Editor’s note: The following review is part of Macworld’s
GemFest 2010 series. Every day from mid July through August, the Macworld staff will use the Mac Gems blog to briefly cover a favorite free or low-cost program. Visit the
Mac Gems homepage for a list of past Mac Gems.
It’s rare when a free app (one with no strings attached) provides the features you need to get the job done. Although
DrawBerry is not exactly a substitute for Adobe
Illustrator, it works well in a pinch for creating a basic vector drawing image, such as a brochure or a garage sale sign.
The basic tools are all here: you can add any shape such as a square, circle, or rectangle. DrawBerry uses an intuitive interface that let even novices create a complex geometric shape, such as a multi-point polygon or star, and then liven up the basic shape with color, a drop shadow, text, and imported clip art and photos. There are no advanced tools for add complex points to an existing shape or adding a freeform curve to a drawing, but you can create multiple drawing layers.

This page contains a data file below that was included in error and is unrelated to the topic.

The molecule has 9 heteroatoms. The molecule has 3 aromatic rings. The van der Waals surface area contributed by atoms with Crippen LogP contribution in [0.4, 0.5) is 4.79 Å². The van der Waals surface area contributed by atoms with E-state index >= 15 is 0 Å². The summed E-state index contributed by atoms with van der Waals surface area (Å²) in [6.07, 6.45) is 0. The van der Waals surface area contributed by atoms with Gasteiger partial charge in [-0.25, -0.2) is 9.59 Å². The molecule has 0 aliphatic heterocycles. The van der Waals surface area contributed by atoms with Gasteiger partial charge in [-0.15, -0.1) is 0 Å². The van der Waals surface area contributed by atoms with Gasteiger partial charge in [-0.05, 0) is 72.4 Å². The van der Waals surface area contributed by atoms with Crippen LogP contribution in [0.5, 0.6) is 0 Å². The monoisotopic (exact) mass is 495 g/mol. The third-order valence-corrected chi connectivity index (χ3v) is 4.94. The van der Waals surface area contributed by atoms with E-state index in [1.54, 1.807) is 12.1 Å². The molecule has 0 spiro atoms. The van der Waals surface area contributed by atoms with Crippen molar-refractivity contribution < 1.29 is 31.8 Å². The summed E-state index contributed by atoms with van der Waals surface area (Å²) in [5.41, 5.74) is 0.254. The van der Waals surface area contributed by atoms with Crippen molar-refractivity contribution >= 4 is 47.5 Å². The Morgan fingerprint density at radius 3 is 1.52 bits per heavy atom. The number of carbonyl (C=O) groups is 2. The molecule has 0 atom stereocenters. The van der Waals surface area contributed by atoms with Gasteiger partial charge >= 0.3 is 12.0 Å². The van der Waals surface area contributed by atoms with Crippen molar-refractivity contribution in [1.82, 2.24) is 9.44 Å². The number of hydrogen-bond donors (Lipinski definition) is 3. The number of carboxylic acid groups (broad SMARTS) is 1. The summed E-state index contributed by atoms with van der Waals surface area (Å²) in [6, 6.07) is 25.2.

Palettes for adjusting the size of the drawing grid, canvas size, and rules are also just a click away. In fact, DrawBerry does a great job or putting most tools on palettes for easy access, instead of burying them in the menus. You can add text to a document, but the tools for adjusting font and size are fairly rudimentary. For example, there is no menu that shows you a font preview.
DraweBerry lets you export a finished drawing as a PDF, EPS, or photo format such as JPEG. You can easily align objects on the page and there’s a magnifying glass (rare for a vector drawing app) that lets you zoom in tight on just one portion of your new drawing to make fine adjustments. There’s also an undo history that lets you go back to a previous version of the document.
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[John Brandon is a 20-year veteran Mac user who used to run an all-Mac graphics department.]